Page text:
Figure 2: Morphological aspects of the heart from noninfected and infected rats at 12 days of infection with Trypanosoma cruzi. (a) Histological view of the myocardium from an uninfected rat. In (b), nests of amastigotes (arrows), the intracellular form of the parasite, and inflammatory processes (circles) characterized by predominance of mononuclear cells are observed in the myocardium (My). Semi-serial 5 μm-thick sections of the heart were cut, stained by haematoxylin and eosin and examined for qualitative evaluation of the inflammatory and degenerative processes and quantification of parasitism [8, 34]. In (c), an electron micrograph of a parasitized cardiomyocyte (c) showing vacuoles (V) and many amastigotes (A). Data are representative of three independent experiments. Four to six rats per group. Panel (a) was reprinted from [9] with permission. Scale bar, 15 μm (a, b); 1 μm (c).

Because macrophages are key players in the initial resistance to the T. cruzi infection, a better understanding of their responses to the parasite is hence crucial for the development of appropriate therapeutic interventions and Chagas’ disease control. A distinguishing feature of Chagas’ disease-triggered macrophages is the presence of increased numbers of distinct cytoplasmic organelles termed lipid bodies (aka lipid droplets) [11]. Lipid bodies are lipid-rich organelles found in small numbers in most eukaryotic cells as roughly spherical organelles, comprised of an outer monolayer of phospholipids, a core containing neutral lipids, and variable protein composition. In contrast to other organelles, lipid bodies lack, therefore, a delimiting unit membrane structure (reviewed in [12]). Analysis of the fatty acid composition of the phospholipids revealed that they are structurally distinct from the phospholipids of the rough endoplasmic reticulum (ER) and from cholesterol/sphingolipid-rich microdomains. Unique features of lipid bodies include the abundance of unsaturated fatty acids in lyso-phosphatidylcholine and the relative abundance of phosphatidylcholine with 2 mono-unsaturated acyl chains [13]. The hydrophobic core of lipid bodies is occupied by triacylglycerols, diacylglycerols, retinyl esters, free cholesterol, and cholesterol esters in various ratios depending on the cell type [1416].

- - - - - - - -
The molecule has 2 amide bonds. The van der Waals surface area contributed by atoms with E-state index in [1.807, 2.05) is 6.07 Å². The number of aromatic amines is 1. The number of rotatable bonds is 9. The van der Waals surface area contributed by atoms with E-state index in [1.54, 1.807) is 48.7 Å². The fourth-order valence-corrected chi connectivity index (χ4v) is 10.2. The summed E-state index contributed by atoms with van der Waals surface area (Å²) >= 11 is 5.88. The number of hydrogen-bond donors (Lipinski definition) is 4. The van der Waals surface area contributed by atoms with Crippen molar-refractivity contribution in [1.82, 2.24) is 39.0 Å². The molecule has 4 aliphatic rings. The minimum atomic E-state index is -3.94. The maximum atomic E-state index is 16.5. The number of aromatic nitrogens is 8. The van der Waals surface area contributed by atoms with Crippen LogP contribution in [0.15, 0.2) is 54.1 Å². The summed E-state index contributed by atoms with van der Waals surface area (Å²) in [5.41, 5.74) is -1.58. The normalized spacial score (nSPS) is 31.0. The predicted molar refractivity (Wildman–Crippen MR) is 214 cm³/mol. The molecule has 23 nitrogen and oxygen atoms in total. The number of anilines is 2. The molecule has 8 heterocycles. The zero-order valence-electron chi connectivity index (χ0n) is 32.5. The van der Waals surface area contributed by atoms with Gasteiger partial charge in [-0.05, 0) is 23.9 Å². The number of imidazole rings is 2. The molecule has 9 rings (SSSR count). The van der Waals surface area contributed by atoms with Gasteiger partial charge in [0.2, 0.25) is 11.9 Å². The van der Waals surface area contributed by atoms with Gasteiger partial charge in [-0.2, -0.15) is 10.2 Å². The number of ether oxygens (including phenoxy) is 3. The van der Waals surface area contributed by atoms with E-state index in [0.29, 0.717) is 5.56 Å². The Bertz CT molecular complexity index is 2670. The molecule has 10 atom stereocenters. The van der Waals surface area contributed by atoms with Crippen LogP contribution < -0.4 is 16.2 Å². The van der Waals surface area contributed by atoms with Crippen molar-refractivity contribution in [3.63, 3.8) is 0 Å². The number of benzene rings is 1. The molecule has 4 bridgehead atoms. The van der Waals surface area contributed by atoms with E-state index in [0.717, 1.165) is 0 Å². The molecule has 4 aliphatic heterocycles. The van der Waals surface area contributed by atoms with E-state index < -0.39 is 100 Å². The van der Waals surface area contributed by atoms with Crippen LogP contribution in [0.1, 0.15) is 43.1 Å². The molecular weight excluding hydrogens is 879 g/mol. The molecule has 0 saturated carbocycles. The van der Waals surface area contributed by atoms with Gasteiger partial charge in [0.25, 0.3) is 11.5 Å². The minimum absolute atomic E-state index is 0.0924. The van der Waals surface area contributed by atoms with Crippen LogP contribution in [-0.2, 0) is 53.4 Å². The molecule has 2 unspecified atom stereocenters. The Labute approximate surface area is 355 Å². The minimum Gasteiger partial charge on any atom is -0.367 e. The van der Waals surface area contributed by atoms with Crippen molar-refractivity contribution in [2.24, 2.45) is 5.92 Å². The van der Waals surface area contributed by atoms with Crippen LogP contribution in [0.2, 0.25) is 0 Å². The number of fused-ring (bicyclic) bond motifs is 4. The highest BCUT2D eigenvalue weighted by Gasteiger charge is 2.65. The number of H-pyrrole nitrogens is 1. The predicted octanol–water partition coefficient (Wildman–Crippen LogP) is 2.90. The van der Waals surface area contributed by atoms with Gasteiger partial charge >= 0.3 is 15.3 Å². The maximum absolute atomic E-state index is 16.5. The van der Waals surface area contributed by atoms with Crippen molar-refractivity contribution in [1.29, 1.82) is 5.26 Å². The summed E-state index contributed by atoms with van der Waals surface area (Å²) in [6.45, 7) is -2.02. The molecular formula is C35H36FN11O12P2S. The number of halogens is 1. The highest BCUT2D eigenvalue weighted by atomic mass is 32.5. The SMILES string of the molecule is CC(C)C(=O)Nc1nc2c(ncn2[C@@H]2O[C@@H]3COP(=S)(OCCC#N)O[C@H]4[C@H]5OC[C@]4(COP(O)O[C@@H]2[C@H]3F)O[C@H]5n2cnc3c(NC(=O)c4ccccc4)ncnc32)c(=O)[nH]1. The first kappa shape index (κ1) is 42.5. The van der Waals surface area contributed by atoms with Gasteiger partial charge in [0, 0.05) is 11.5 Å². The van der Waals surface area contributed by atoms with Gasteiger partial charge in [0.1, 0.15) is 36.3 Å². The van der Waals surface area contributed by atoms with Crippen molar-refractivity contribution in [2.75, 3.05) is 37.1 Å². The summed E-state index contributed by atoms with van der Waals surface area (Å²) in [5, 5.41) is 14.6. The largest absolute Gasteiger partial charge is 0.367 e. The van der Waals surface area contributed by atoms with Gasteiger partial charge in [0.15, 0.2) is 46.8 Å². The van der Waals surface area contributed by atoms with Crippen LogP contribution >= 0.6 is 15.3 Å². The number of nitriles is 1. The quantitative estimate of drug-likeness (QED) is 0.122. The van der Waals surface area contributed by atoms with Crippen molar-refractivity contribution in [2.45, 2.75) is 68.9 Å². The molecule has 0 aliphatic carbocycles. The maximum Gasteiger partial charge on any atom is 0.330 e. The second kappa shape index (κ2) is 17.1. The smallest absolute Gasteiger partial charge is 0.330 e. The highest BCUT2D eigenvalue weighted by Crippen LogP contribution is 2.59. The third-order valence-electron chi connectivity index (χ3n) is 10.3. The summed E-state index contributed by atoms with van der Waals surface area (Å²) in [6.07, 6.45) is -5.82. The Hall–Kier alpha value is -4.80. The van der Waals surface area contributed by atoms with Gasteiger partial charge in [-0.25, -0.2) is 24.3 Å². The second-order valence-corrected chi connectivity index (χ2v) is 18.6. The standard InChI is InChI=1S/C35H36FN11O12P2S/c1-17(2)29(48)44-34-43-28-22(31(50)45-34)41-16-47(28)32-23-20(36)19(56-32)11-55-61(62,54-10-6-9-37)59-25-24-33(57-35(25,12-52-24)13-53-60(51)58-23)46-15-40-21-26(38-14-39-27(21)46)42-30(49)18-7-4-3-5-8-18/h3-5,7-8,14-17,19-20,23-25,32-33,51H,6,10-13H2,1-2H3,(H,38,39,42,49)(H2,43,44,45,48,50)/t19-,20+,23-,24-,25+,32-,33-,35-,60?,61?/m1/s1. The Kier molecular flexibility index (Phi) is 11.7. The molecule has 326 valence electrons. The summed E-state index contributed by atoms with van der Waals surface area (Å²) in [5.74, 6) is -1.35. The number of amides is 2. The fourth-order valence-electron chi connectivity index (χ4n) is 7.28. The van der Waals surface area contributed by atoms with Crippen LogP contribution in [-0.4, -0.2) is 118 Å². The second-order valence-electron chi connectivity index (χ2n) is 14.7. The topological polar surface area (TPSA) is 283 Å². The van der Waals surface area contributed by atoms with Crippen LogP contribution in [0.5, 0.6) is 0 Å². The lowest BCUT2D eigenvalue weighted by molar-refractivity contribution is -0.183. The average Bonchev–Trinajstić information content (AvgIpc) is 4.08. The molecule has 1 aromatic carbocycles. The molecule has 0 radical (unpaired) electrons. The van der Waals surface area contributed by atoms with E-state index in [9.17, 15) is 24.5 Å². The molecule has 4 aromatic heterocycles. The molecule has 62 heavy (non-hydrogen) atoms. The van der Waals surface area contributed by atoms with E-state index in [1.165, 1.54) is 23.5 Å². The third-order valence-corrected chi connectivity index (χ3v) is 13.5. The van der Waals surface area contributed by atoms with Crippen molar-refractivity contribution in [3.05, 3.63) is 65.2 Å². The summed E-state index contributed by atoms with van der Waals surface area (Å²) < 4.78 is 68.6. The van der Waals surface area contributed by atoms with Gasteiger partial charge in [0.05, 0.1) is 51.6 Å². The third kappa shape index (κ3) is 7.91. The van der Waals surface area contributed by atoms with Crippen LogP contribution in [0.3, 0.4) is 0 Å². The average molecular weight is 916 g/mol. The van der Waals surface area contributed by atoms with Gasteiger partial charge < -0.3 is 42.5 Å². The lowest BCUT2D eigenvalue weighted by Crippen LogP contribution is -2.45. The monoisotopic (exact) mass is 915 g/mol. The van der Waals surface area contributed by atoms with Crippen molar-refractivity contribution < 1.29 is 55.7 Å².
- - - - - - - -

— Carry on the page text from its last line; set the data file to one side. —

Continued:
Leukocyte lipid bodies contain several functionally diverse types of proteins, including structural proteins, metabolic enzymes, and kinases. Lipid body-specific structural proteins, the PAT family of proteins—Perilipin, adipose-differentiation-related protein (ADRP) [17] and tail-interacting protein of 47 kDa (TIP47) [18]—are found at the circumferential rim of lipid bodies. Moreover, a number of small GTPases of the Rab family, considered critical regulators of vesicular traffic and organelle interaction, and a variety of other proteins are described in lipid bodies [17, 19, 20].

In the past, lipid bodies were largely associated with lipid storage, but it is now recognized that lipid bodies are dynamic and functionally active organelles linked to diverse biological functions, such as lipid metabolism, cell signaling, and membrane trafficking (reviewed in [12, 21]). Lipid body has also been associated to immunoregulatory function in a number of human inflammatory diseases including inflammatory arthritis [22], acute respiratory distress syndrome [23], hypereosinophilia syndrome [24], and mycobacterial infection [25, 26], in addition to be related to neoplasic and emerging metabolic diseases, such as atherosclerosis, diabetes, and obesity (reviewed in [27, 28]).